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ST. LOUIS COUNTY - On this national Dr. Martin Luther King holiday, we were able to share a special moment honoring one of our country's national symbols.

After four months of tender loving care, the World Bird Sanctuary took an eagle back to the wild Monday morning, and NewsChannel 5's Kay Quinn was there for the big moment.

"It's a tough life out there when you really get into it," said Walt Crawford with the World Bird Sanctuary.

Tough when you consider two-thirds of all birds die within a year of hatching. For birds of prey like the juvenile bald eagle, collisions with cars and plate glass windows cause most of their injuries and deaths.

"We can't save them all. But we don't lose them often," said Crawford.

Four months ago, the year-old eagle was one of eight that arrived injured from a sanctuary in Wisconsin.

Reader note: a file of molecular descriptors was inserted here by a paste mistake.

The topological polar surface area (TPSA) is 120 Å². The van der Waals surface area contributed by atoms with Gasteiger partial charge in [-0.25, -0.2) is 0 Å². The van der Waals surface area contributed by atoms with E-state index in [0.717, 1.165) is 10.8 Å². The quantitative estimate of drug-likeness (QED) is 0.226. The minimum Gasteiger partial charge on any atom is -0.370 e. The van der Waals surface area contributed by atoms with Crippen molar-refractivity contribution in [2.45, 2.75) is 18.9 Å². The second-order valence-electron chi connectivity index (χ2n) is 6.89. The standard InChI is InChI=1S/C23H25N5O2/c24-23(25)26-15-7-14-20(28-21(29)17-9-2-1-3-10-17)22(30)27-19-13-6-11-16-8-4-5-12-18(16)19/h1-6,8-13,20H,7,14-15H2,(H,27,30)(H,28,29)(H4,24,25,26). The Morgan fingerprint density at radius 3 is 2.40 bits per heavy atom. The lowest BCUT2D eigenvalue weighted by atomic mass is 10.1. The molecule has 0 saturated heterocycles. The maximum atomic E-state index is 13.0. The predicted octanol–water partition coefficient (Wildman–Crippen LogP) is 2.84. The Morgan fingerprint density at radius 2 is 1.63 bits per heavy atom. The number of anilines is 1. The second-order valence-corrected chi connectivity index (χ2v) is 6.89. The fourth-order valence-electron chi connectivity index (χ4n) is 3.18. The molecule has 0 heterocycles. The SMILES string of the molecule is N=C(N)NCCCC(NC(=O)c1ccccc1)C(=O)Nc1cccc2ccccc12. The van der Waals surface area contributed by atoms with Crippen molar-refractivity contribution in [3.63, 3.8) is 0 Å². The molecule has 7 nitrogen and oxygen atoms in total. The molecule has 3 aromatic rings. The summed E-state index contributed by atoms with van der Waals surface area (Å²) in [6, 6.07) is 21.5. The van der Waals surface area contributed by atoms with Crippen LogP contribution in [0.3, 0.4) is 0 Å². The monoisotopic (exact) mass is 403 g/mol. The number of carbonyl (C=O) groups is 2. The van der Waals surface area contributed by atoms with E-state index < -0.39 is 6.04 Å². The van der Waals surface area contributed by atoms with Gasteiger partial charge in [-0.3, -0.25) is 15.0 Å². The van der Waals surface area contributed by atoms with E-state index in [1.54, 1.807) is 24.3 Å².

"They were having trouble getting it feeding and getting it flying," said Crawford.

Sanctuary manager Joe Hoffman and his team nursed him back to health, hand-feeding him and exercising him in the flight cage. Now, healed and banded, he's ready to return to the wild.

Around 10 a.m. Monday, in Buder Park near the banks of the Meramec, we helped push the beautiful bird out of the nest.

"There's a lot of good feeding areas there for eagles and we have a pair nesting about a mile up the river by the sanctuary so they've moved back into this area and their populations are building back up again," said Crawford.

Around 3 p.m. Crawford and the sanctuary team recaptured the eagle. They didn't want to leave him on the ground for the night, and they plan to give him another chance to return to the wild in the near future.

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